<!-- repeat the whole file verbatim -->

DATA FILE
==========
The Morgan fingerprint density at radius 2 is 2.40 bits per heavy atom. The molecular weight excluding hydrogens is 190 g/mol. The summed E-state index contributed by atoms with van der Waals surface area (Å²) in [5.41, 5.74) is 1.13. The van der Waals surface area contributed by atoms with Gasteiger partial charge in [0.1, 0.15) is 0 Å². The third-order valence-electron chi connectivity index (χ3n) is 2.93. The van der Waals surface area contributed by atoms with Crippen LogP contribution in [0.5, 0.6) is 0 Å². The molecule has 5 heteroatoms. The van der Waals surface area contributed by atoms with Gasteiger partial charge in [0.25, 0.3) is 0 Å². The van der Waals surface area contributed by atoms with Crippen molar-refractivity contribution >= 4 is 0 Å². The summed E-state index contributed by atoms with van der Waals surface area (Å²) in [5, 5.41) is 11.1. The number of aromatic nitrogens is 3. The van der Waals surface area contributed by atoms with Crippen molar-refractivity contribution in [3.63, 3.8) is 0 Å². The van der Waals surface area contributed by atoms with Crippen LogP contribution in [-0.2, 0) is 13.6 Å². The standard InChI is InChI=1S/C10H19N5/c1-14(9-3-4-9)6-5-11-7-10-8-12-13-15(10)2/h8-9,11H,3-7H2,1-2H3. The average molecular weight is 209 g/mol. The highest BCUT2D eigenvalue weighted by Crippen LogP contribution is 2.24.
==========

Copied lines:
The Morgan fingerprint density at radius 2 is 2.40 bits per heavy atom. The molecular weight excluding hydrogens is 190 g/mol. The summed E-state index contributed by atoms with van der Waals surface area (Å²) in [5.41, 5.74) is 1.13. The van der Waals surface area contributed by atoms with Gasteiger partial charge in [0.1, 0.15) is 0 Å². The third-order valence-electron chi connectivity index (χ3n) is 2.93. The van der Waals surface area contributed by atoms with Crippen LogP contribution in [0.5, 0.6) is 0 Å². The molecule has 5 heteroatoms. The van der Waals surface area contributed by atoms with Gasteiger partial charge in [0.25, 0.3) is 0 Å². The van der Waals surface area contributed by atoms with Crippen molar-refractivity contribution >= 4 is 0 Å². The summed E-state index contributed by atoms with van der Waals surface area (Å²) in [5, 5.41) is 11.1. The number of aromatic nitrogens is 3. The van der Waals surface area contributed by atoms with Crippen molar-refractivity contribution in [3.63, 3.8) is 0 Å². The van der Waals surface area contributed by atoms with Crippen LogP contribution in [-0.2, 0) is 13.6 Å². The standard InChI is InChI=1S/C10H19N5/c1-14(9-3-4-9)6-5-11-7-10-8-12-13-15(10)2/h8-9,11H,3-7H2,1-2H3. The average molecular weight is 209 g/mol. The highest BCUT2D eigenvalue weighted by Crippen LogP contribution is 2.24.